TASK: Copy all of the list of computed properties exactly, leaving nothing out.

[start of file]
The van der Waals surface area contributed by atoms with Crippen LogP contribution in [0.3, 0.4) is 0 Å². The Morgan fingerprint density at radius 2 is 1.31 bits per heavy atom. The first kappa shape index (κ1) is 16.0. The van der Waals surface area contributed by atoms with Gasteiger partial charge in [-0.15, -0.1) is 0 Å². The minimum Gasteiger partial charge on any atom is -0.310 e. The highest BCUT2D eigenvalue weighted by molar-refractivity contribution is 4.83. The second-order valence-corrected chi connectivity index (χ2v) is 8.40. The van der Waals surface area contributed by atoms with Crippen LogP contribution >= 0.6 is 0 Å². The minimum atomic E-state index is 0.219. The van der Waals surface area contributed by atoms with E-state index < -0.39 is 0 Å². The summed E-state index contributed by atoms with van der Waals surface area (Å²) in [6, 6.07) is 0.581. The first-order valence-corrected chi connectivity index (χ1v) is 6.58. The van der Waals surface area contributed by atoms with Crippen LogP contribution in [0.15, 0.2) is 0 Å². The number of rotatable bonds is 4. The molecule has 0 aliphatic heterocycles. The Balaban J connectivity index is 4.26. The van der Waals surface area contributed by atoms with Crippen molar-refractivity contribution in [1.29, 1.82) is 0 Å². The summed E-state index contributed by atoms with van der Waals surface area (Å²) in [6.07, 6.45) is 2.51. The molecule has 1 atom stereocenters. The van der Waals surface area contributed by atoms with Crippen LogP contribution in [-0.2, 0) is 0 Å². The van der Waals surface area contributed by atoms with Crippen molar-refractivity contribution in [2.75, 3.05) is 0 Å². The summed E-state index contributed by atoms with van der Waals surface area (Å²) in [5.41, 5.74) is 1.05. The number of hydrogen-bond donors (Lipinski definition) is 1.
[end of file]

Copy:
The van der Waals surface area contributed by atoms with Crippen LogP contribution in [0.3, 0.4) is 0 Å². The Morgan fingerprint density at radius 2 is 1.31 bits per heavy atom. The first kappa shape index (κ1) is 16.0. The van der Waals surface area contributed by atoms with Gasteiger partial charge in [-0.15, -0.1) is 0 Å². The minimum Gasteiger partial charge on any atom is -0.310 e. The highest BCUT2D eigenvalue weighted by molar-refractivity contribution is 4.83. The second-order valence-corrected chi connectivity index (χ2v) is 8.40. The van der Waals surface area contributed by atoms with Crippen LogP contribution >= 0.6 is 0 Å². The minimum atomic E-state index is 0.219. The van der Waals surface area contributed by atoms with E-state index < -0.39 is 0 Å². The summed E-state index contributed by atoms with van der Waals surface area (Å²) in [6, 6.07) is 0.581. The first-order valence-corrected chi connectivity index (χ1v) is 6.58. The van der Waals surface area contributed by atoms with Crippen LogP contribution in [0.15, 0.2) is 0 Å². The number of rotatable bonds is 4. The molecule has 0 aliphatic heterocycles. The Balaban J connectivity index is 4.26. The van der Waals surface area contributed by atoms with Crippen molar-refractivity contribution in [1.29, 1.82) is 0 Å². The summed E-state index contributed by atoms with van der Waals surface area (Å²) in [6.07, 6.45) is 2.51. The molecule has 1 atom stereocenters. The van der Waals surface area contributed by atoms with Crippen LogP contribution in [-0.2, 0) is 0 Å². The van der Waals surface area contributed by atoms with Crippen molar-refractivity contribution in [2.75, 3.05) is 0 Å². The summed E-state index contributed by atoms with van der Waals surface area (Å²) in [5.41, 5.74) is 1.05. The number of hydrogen-bond donors (Lipinski definition) is 1.